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Meet the artists behind the Walls Project murals

You’ve seen our walls, but how much do you know about the artists behind them? The creatives behind Walls Project murals and public art installations are just as important as the finished product. From painters and NFTs creators to animators and graphic artists, there’s wall space for everyone.


As we celebrate our 10-year anniversary, we checked in on some of the artists we’ve worked with in the past to hear about their experiences and vision for the future of our organization. Here’s what they had to say.


Wall #111 on Winbourne by Bryson Boutte

Bryson Boutte

1. What mural did you work on for the Walls Project?


2. Why was that piece important to you?

Mainly the ones done for MLK day were the ones that hit home. I was able to see the community and the dedicated people come out to impact a community. Not to mention the insane amount of coordination from the Walls Project. Always impressive.


3. Why do you think public art is so important for the city of Baton Rouge?

Public art directly impacts a community and its attitude towards itself. It’s seen as an investment in the beautification of the neighborhood while being able to tell a story.


4. What is your favorite memory about the mural or mural painting process?

Random people coming and telling stories while I paint.


Wall #125: "Drawing the line" by Bryson Boutte

5. What do you want to see for the future of the public art program?

More funding, more walls, and installations! Temporary installations would be fire.

 

Osage Fire Station Beautification by Morgan Tanner, Kelly Jackson and volunteers


Morgan Tanner

1. What mural did you work on for the Walls Project?


2. Why was that piece important to you?

The space will be revitalized to be a fun and enriching after-school space for kids. It’s so great to create inspirational art in a space that will be meaningful to so many kids!


3. Why do you think public art is so important for the city of Baton Rouge?

Contrary to popular belief, art is a necessity, not a luxury. Art allows us to see the world in different ways, to transform our minds and our hearts. It gives us something to rally around, something to enjoy together. Public art in Baton Rouge opens doors for us to showcase our lively culture and share important messages while connecting in the community.


4. What is your favorite memory about the mural or mural painting process?

I’ll never forget seeing how quickly the overall design came together with the help of our amazing volunteers. My personal favorite stage of creating a mural is always the last coat. I add shading and details that bring the design to life.


5. What do you want to see for the future of the public art program?

Adding more color and beauty in our world is always a lively thing. I’m a bit partial to big and bold works. It would be so fun to execute larger-scale projects with multiple supporting artists.

 

Wall #70 by Bryson Boutte, Ghost and Honeysuckle Moon


Antoine ‘Ghost’ Mitchell

1. What mural did you work on for the Walls Project?

The mural I worked on for The Walls Project was on the side of Brother's Meat Market (formally the classic Ann's Movie Theatre) in Scotlandville, LA for 2019 (or was it 2020?) Martin Luthor King Day of Service. Another artist and I created large paintings of classic Blaxploitation Film Posters. I was given Coffee and Cleopatra Jones. You can see them probably from the Airline Hwy overpass coming from or driving to the old Mississippi River bridge.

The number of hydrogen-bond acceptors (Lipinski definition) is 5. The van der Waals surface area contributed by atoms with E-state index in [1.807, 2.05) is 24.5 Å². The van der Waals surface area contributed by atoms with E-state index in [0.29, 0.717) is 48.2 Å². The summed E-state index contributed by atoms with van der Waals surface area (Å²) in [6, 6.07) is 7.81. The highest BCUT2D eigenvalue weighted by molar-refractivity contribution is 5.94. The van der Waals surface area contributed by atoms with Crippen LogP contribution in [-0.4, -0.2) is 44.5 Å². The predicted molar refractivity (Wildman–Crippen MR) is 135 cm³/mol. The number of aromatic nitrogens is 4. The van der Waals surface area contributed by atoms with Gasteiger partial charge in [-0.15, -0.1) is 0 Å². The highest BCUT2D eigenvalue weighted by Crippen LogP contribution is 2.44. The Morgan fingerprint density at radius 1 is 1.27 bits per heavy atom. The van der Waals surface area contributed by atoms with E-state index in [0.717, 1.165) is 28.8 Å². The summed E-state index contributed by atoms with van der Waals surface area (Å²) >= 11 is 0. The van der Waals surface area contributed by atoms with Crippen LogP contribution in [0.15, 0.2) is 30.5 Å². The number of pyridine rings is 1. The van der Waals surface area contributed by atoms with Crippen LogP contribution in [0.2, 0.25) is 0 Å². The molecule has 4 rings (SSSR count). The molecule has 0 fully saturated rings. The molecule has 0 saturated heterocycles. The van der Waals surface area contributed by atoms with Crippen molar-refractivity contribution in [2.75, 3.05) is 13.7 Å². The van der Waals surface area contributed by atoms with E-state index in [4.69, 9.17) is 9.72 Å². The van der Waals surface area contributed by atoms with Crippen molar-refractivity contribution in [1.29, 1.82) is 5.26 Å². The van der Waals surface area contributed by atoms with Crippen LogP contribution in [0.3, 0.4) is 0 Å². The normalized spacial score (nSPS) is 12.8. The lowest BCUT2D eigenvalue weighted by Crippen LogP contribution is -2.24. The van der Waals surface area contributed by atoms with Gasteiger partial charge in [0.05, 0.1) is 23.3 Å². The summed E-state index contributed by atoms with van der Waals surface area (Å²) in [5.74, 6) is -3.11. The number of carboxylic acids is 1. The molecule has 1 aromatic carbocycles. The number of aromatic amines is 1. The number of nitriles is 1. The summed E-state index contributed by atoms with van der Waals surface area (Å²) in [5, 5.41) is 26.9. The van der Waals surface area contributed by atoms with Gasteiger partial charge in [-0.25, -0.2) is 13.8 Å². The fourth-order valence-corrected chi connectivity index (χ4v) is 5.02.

2. Why was that piece important to you?

Although those two ideas were chosen for me, I connected with them on many different fronts. First of all, I LOVE Black women and to paint these two influential characters portrayed by two PHENOMENAL actresses in both talent and beauty was a joy. This piece also served as me connecting with the world that my mother, aunts, and uncles grew up in. They grew up during the time when a new Pam Grier film was THE thing to see. And more than likely they frequented the Ann's Theatre to see such films. As my paintbrush touched the side of that building, I connected with my Wife-Queen's parents and siblings and so many others who literally passed by and frequented Ann's Theatre. The culture surrounding those times. The happenings in North Baton Rouge and on the campus

of my Alma Mater, Southern University. It's ALWAYS a joy to create art of Black women.


3. Why do you think public art is so important for the city of Baton Rouge?

Public Art is so important for Baton Rouge, LA because 1) it's a way to capture and reflect the culture of the city in so many uniquely phenomenal ways by artists who reflect that particular community. 2) We have a HUGE talented artist pool in Baton Rouge and when I see murals all over Baton Rouge by other Walls artists I get so motivated at the beauty they've added to otherwise unappealing spaces.


4. What is your favorite memory about the mural or mural painting process?

My favorite memory about creating the mural was just connecting with the other artists nearby who were painting these phenomenal two-dimensional opuses of beautiful Blackness. I'm just happy and humbled to have been chosen to be involved.


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